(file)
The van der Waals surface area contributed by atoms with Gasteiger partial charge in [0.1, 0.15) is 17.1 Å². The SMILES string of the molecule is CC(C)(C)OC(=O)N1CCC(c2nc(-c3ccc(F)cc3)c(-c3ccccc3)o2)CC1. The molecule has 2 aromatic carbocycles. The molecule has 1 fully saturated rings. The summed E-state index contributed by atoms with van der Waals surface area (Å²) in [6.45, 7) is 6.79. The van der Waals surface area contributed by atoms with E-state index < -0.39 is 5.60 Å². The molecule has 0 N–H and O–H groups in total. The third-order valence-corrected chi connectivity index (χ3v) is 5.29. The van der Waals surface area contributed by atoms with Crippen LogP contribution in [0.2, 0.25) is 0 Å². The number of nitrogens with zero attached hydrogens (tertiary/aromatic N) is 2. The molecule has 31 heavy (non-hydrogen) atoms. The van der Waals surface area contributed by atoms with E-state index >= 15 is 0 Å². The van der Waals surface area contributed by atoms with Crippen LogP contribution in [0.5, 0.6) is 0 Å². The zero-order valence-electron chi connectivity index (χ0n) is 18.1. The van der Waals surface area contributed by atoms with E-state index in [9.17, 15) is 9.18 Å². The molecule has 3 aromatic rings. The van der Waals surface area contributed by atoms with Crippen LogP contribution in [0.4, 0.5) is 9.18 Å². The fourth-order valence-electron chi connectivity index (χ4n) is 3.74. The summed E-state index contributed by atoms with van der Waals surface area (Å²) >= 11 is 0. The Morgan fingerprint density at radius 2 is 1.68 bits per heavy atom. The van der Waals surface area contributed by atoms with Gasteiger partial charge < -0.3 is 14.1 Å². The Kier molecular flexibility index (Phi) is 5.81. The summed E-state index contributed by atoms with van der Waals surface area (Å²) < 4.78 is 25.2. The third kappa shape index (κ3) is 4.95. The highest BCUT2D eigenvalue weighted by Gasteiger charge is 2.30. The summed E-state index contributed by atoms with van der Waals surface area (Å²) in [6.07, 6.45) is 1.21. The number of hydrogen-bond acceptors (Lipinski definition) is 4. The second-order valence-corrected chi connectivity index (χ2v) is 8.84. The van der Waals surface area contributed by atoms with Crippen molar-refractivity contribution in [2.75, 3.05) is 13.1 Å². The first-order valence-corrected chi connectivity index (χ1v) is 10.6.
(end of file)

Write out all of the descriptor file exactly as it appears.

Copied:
The van der Waals surface area contributed by atoms with Gasteiger partial charge in [0.1, 0.15) is 17.1 Å². The SMILES string of the molecule is CC(C)(C)OC(=O)N1CCC(c2nc(-c3ccc(F)cc3)c(-c3ccccc3)o2)CC1. The molecule has 2 aromatic carbocycles. The molecule has 1 fully saturated rings. The summed E-state index contributed by atoms with van der Waals surface area (Å²) in [6.45, 7) is 6.79. The van der Waals surface area contributed by atoms with E-state index < -0.39 is 5.60 Å². The molecule has 0 N–H and O–H groups in total. The third-order valence-corrected chi connectivity index (χ3v) is 5.29. The van der Waals surface area contributed by atoms with Crippen LogP contribution in [0.2, 0.25) is 0 Å². The number of nitrogens with zero attached hydrogens (tertiary/aromatic N) is 2. The molecule has 31 heavy (non-hydrogen) atoms. The van der Waals surface area contributed by atoms with E-state index >= 15 is 0 Å². The van der Waals surface area contributed by atoms with Crippen LogP contribution in [0.5, 0.6) is 0 Å². The zero-order valence-electron chi connectivity index (χ0n) is 18.1. The van der Waals surface area contributed by atoms with E-state index in [9.17, 15) is 9.18 Å². The molecule has 3 aromatic rings. The van der Waals surface area contributed by atoms with Crippen LogP contribution in [0.4, 0.5) is 9.18 Å². The fourth-order valence-electron chi connectivity index (χ4n) is 3.74. The summed E-state index contributed by atoms with van der Waals surface area (Å²) >= 11 is 0. The Morgan fingerprint density at radius 2 is 1.68 bits per heavy atom. The van der Waals surface area contributed by atoms with Gasteiger partial charge < -0.3 is 14.1 Å². The Kier molecular flexibility index (Phi) is 5.81. The summed E-state index contributed by atoms with van der Waals surface area (Å²) < 4.78 is 25.2. The third kappa shape index (κ3) is 4.95. The highest BCUT2D eigenvalue weighted by Gasteiger charge is 2.30. The summed E-state index contributed by atoms with van der Waals surface area (Å²) in [6.07, 6.45) is 1.21. The number of hydrogen-bond acceptors (Lipinski definition) is 4. The second-order valence-corrected chi connectivity index (χ2v) is 8.84. The van der Waals surface area contributed by atoms with Crippen molar-refractivity contribution in [2.75, 3.05) is 13.1 Å². The first-order valence-corrected chi connectivity index (χ1v) is 10.6.